Funding for the arts

Drama students go to the Capitol to raise awareness of the importance of theater in schools


Photo courtesy of: nethespians on insta

Projecting their voices, students from a dozen schools across the state spread awareness of the importance of theater. When advocating for theater, the students fight for every thespian in Nebraska to have equal funds to support their theater programs. “We met with our state senators to recognize theater as an important part of education, ” junior Isaiah Helenthal said. “ I contacted my senator and we asked to make an appointment to talk about theater, also how it affects us in hopes they recognize how impactful it can be, to students’ lives, and the importance of theater education.”

Zianya Salgado, Staff Reporter

  The drama department brought 20 students who have a love for theater to the State Capitol to advocate for theater education in schools on March 1. The goal of the Millard West drama department, along with half a dozen schools from across the state, was to spread awareness of the importance of theater curriculums and rally support from elected officials. 

Students gathered around, listening to a speech in the state Capital. (Photo courtesy of: Brooke Phillips)

 When it comes to funding school theater programs, schools in our state don’t have enough to expand their horizons. Theater makes a big impact on those who have the passion for performing arts, were students learn confident communication and celebrate self expression. They were able to speak to Nebraska state senators, in addition to performing a song from Lincoln Southwest’s production of “Kinky Boots” that will also be performed at the International Thespian Festival. With the support from the state, students who are into theater get the recognition they need in school systems.

I believe Advocacy Day is important because theater is really important to me and being able to do theater in a way that is supported by the school is especially important to me,” junior Isaiah Helenthal said. “Theater being preserved, supported and celebrated within Nebraska is very beneficial to a lot of students, a lot more students than people really think.”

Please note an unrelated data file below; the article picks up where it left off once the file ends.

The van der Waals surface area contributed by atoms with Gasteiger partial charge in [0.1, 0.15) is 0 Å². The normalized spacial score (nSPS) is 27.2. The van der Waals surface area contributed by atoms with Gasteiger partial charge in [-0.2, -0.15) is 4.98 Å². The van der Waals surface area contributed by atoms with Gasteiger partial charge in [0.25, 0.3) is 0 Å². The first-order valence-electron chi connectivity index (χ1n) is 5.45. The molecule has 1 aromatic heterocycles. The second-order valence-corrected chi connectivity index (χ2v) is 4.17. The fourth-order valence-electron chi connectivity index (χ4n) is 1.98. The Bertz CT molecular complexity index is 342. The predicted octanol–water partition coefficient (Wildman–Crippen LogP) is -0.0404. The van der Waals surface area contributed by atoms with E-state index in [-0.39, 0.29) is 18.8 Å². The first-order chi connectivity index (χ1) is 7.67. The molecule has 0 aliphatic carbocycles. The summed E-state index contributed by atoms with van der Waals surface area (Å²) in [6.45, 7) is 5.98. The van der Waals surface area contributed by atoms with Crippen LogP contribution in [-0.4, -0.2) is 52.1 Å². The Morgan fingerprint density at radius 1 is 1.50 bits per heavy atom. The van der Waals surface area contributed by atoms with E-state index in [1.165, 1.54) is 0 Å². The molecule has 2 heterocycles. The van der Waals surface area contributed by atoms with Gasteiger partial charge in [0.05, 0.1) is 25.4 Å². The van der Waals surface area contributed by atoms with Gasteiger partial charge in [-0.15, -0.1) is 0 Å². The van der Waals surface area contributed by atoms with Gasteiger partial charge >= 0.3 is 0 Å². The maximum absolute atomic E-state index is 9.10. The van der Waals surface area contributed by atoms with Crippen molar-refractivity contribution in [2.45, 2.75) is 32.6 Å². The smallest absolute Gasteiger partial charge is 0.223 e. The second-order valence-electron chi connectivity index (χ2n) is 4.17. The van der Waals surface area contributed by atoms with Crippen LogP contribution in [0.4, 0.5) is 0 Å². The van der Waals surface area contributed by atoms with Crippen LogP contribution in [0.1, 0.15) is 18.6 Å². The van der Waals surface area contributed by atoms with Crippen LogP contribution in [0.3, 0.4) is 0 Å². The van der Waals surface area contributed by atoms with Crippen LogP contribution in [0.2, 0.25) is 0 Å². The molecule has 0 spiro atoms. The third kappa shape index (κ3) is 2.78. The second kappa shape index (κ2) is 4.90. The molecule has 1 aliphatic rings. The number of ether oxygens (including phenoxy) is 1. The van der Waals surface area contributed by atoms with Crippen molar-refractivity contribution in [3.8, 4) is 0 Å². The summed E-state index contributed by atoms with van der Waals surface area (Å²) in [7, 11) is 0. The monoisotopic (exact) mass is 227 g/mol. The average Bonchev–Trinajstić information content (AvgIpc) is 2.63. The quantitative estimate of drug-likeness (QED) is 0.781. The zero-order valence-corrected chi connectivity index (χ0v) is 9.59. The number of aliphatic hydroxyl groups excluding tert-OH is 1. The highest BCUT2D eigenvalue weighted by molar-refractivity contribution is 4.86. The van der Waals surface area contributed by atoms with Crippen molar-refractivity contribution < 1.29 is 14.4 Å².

On Sunday Feb. 13, before going to the Capital, students attended a Zoom meeting with the organizer Jennifer Morgan, to learn how to talk to a senator. They also went over the schedule for the day and the questions they would ask.

“The three asks are to advocate to make sure every school in Nebraska is required to teach theater and also certified theater teachers in the schools,” drama director Brooke Phillips said. “We believe students deserve to learn from certified educators and we want funds to help those programs.”

Having a conversation with state senator Brett Lindstrom, one group from the Millard West students had the opportunity to meet him and talk about his experience at Millard West. Brett Lindstrom attended Millard West in its first four years. Lindstrom talked about his experiences and credited Mr. Klein for getting him interested in politics and also credited Mr. Heys for why he majored in History in college. “My favorite part of the meeting was definitely having the one on one conversation with my senator,” senior Nathan Bigler said. “Usually kids and people like me don’t get that opportunity and we always have to watch them through a tiny screen, but actually getting to be with them and tell them things about myself felt so personal.”
(Photo courtesy of: Brooke Phillips )

Theater education provides a safe place for all students to be themselves, explore relationships, develop compassion and collaboration with others, but for some schools in our community they struggle with funding. The support of students and teachers going to the Capitol shed a light on performing arts education and its importance, giving students from every school a chance to experience theater.

“At the capital I was able to express how many different experiences theater has taught me over the years,” senior Nathan Bigler said. “I think the meeting we had was important because most extracurricular activities have been acknowledged and appreciated by the people who make our laws except for theater. Finally, we are reaching out to people with power who can help our community.” 

Our school thespians were able to enjoy going to the Capitol to fight for all schools in need. They make an impact in our community by supporting the performing arts program. With their asks now in the senators’ hands, they hope only to grow.